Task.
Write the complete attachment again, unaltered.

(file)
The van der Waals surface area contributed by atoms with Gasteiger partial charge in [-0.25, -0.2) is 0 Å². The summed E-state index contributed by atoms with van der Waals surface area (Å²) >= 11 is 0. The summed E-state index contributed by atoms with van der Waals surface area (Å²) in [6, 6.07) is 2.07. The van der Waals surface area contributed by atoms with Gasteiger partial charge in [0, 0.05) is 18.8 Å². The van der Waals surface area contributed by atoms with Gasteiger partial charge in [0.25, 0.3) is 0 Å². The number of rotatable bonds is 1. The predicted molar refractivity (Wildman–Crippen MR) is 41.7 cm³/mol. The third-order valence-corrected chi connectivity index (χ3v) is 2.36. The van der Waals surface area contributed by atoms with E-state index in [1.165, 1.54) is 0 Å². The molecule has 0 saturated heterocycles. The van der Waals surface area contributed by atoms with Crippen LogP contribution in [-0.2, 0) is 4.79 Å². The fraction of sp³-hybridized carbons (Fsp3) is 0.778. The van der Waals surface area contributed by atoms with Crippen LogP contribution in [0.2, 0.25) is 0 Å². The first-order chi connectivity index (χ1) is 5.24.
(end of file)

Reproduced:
The van der Waals surface area contributed by atoms with Gasteiger partial charge in [-0.25, -0.2) is 0 Å². The summed E-state index contributed by atoms with van der Waals surface area (Å²) >= 11 is 0. The summed E-state index contributed by atoms with van der Waals surface area (Å²) in [6, 6.07) is 2.07. The van der Waals surface area contributed by atoms with Gasteiger partial charge in [0, 0.05) is 18.8 Å². The van der Waals surface area contributed by atoms with Gasteiger partial charge in [0.25, 0.3) is 0 Å². The number of rotatable bonds is 1. The predicted molar refractivity (Wildman–Crippen MR) is 41.7 cm³/mol. The third-order valence-corrected chi connectivity index (χ3v) is 2.36. The van der Waals surface area contributed by atoms with E-state index in [1.165, 1.54) is 0 Å². The molecule has 0 saturated heterocycles. The van der Waals surface area contributed by atoms with Crippen LogP contribution in [-0.2, 0) is 4.79 Å². The fraction of sp³-hybridized carbons (Fsp3) is 0.778. The van der Waals surface area contributed by atoms with Crippen LogP contribution in [0.2, 0.25) is 0 Å². The first-order chi connectivity index (χ1) is 5.24.